Rowan has a chance to increase farmland preservation
Published 12:00 am Friday, October 27, 2017
By Amy-Lynn Albertson
Rowan County Extension Director
The 2017 Census of Agriculture will be sent out by the USDA in December for farmers to complete. Producers can mail in their completed form or respond online via an improved web questionnaire. The updated online questionnaire can be used on any device and can be saved and revisited as the producer’s schedule allows.
The census of agriculture is conducted once every five years. It is the only source of uniform, comprehensive and impartial agriculture data for every state and county in the country.
Farmers and ranchers, trade associations, governments, extension educators, researchers and many others rely on the census of agriculture data when making decisions that shape American agriculture — from creating and funding farm programs to boosting services for communities and the industry. The census of agriculture is a producer’s voice, future and opportunity.
As of today, less than 1 percent of the U.S. population farms. Nearly 20 percent of the food we eat is imported from other countries.
The world population is expected to reach 10 billion people in 2050. We will need to feed all these people on the same amount of land or less than we do today. Food security is one of many reasons that farmland preservation is essential.
Rowan County is blessed with a vibrant, productive agricultural economy. Cash receipts from marketing, including crops, livestock and government payments, were more than $74 million in 2015. We have more than 1,000 farms in our county.
In 1990, Rowan County was the first in North Carolina to adopt an ordinance to help protect farms with the creation of Voluntary Agriculture Districts. We have 200 farms and more than 11,000 acres enrolled in this program.
Voluntary Agriculture Districts is available for eligible farms in Rowan County. Benefits include recognition and public education about agriculture, including signage; increased protection from nuisance suits including noise, odor, dust or slow-moving farm vehicles; waiver of water and sewer assessments; public hearings by the Agricultural Advisory Board for proposed land condemnation; and increased eligibility for funding.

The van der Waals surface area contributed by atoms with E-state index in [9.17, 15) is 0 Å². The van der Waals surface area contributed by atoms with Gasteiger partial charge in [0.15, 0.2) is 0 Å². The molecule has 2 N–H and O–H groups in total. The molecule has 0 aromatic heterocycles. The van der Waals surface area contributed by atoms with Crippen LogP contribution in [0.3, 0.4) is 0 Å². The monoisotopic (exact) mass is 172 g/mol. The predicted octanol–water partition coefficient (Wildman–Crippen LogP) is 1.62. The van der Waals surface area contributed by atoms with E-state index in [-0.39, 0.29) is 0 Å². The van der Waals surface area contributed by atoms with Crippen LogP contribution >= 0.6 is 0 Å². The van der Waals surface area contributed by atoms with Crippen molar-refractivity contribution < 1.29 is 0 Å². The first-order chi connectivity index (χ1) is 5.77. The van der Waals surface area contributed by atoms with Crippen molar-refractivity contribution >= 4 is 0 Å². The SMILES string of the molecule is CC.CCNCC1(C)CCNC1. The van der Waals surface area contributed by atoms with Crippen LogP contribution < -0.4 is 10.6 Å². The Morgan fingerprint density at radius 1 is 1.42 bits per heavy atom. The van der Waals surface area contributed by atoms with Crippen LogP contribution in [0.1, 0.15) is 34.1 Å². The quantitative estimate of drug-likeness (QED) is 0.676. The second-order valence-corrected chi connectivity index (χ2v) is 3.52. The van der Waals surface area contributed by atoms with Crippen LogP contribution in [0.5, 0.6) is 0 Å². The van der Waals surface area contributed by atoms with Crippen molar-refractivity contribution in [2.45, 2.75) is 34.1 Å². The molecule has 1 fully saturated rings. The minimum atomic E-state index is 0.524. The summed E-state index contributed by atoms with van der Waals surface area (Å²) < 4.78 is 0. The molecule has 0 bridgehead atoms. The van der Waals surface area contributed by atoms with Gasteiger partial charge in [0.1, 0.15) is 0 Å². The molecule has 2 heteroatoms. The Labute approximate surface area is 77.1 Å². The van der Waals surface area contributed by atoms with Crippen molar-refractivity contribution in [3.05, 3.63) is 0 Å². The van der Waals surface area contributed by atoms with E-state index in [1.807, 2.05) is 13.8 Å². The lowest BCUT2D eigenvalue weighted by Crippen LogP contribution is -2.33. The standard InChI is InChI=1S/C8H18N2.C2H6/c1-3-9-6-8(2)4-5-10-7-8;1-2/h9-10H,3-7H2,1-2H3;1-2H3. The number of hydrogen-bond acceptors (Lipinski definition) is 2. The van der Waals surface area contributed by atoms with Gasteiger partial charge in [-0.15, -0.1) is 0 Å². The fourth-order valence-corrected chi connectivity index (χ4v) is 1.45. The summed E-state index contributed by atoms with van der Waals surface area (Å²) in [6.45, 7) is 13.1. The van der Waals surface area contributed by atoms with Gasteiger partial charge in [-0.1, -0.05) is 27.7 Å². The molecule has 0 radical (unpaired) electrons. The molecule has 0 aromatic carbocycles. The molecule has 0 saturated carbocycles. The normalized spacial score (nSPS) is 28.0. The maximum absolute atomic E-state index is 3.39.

To be eligible to enroll, you need to own farm or forestland that qualifies for the Present Use Value Program. The land must be a minimum of 5 acres of horticultural production, 10 acres of agriculture or 20 acres of forestland that is managed for timber production.
The land must be managed with the Natural Resource Conservation Service’s defined erosion control practices to treat the highly erodible land. A Voluntary Agricultural District member will be subject to a non-binding conservation agreement between Rowan County and the landowner that prohibits non-farm use or development for at least 10 years, except for the creation of no more than three lots that meet the county zoning and subdivision regulations.
You may revoke the agreement any time with a written notice to the Agricultural Advisory Board. This program is voluntary and a win-win for anyone who wants to keep their land in agriculture.
The Rowan County Agricultural Advisory Board has five board members appointed by the Rowan County Board of Commissioners.
If you would like more information about the districts, call the Extension Office at 704-216-8970.
There will be a fundraiser Nov. 4 at the Country Life Museum in Sloan Park. This museum helps to preserve Rowan County’s farming heritage. A yard sale inside the museum begins at 6:30 a.m. A live auction will be from 10 a.m.-noon, with live bluegrass and gospel music from noon-2 p.m. There will be chicken and dumpling plates for $8 with carry out available.
All proceeds go to aid in the completion of the Country Life Museum. For more information about the museum, contact the Carolina Antique Power Association at email@example.com.